Olga’s friend directs an international program for young musicians that is centered in Groznjan, so we met her there and all had a drink. We then met some other Americans there, one a teacher in the group (Jeunesses Musicales International), and another professor (from California) and his wife, who is Croatian originally. We all had dinner on an outdoor terrace overlooking beautiful views. Late that night Olga and I drove back to Rovinj, the town on the coast where she lives.
Rovinj is often described as the loveliest or most appealing town in Croatia, very like an Italian fishing village. So I was happy to be able to spend the next day wandering around there while Olga went to work in Pazin. One part of Rovinj rises steeply from the seaside path to a peak where you’ll find the big Cathedral of Saint Euphemia. From there a cobblestone street (one of many such) descends to the central square, right on the harbor full of sail boats. Along this street many artists have things for sale, most of it touristy junk like ashtrays made of seashells or mediocre paintings. There were a few good artists, including one well known “naïve” artist. But her work was quite expensive.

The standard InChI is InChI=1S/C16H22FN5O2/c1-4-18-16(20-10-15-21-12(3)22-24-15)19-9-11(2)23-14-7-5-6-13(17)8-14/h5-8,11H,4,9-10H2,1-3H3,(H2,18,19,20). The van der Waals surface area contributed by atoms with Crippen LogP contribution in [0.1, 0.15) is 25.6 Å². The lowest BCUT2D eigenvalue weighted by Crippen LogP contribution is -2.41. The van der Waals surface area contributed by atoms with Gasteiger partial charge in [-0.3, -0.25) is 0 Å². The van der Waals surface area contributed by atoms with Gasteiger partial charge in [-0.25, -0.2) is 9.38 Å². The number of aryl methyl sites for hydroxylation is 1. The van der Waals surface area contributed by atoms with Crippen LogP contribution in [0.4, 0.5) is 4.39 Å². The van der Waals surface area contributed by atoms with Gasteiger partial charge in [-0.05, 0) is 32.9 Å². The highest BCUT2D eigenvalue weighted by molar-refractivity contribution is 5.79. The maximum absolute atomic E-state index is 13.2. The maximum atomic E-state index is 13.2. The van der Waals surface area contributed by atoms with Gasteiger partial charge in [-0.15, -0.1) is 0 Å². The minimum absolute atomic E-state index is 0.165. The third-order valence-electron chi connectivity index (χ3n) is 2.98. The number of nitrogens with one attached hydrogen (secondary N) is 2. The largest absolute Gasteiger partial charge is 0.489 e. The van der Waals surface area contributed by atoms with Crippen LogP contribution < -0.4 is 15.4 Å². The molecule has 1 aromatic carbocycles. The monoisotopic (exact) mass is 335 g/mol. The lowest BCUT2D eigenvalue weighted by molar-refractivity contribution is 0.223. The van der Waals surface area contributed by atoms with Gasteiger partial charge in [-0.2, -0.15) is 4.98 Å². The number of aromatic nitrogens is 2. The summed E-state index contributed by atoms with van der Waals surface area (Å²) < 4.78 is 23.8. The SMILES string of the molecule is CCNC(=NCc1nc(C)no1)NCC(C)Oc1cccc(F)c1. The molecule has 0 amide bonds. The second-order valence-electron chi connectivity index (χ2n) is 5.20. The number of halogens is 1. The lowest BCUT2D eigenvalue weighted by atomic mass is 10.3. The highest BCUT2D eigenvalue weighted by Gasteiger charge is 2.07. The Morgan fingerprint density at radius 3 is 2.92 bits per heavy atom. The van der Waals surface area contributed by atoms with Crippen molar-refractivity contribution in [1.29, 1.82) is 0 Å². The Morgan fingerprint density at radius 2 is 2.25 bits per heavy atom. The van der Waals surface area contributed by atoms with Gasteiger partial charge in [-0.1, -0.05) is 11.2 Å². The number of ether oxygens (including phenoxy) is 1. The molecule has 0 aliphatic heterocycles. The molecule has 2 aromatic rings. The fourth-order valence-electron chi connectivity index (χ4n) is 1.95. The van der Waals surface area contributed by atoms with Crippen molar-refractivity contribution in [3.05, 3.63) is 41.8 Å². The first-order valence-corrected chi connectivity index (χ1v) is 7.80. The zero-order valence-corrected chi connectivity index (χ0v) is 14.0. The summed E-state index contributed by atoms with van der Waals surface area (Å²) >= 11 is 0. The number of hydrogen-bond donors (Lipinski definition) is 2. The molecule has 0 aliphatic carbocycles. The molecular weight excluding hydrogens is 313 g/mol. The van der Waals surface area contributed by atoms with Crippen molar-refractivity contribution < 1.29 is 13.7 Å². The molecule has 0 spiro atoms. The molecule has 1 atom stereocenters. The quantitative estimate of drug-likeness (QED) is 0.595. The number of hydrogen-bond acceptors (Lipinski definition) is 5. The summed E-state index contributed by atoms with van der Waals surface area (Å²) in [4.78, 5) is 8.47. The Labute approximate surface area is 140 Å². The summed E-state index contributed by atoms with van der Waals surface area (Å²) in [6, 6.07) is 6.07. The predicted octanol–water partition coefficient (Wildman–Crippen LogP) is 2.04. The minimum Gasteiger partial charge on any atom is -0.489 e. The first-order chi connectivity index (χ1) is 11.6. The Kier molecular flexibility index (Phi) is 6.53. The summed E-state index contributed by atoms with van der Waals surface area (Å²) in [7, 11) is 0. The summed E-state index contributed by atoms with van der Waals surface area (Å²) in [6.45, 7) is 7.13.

It was very pleasant to just wander the streets in Rovinj. Many little alleys, streets, and seaside points offer rewarding views. But it was also very full of tourists. In fact of all the places I went in Istria, this was by far the most crowded with tourists (in spite of contrary information from the guide books that this would be true of Porec). But when I was in Porec it was virtually empty compared to Rovinj. Perhaps as a result, the merchants in Rovinj were quite aggressive, more so than anywhere else I have been in Croatia. So I had people calling to me and then getting mad at me if I just walked by without stopping to look more closely at their wares. I also tried to bargain for a few things, but mostly the merchants were unwilling to lower their price by even a few kunas, unlike most other places in Croatia. Late that afternoon I met Olga and her boss from the museum (whom I’d met the day before) for coffee and then dinner. We ate in a nice little place on an atmospheric side street overlooking the sea. I had gnocchi with truffles, both specialties of the region of Istria.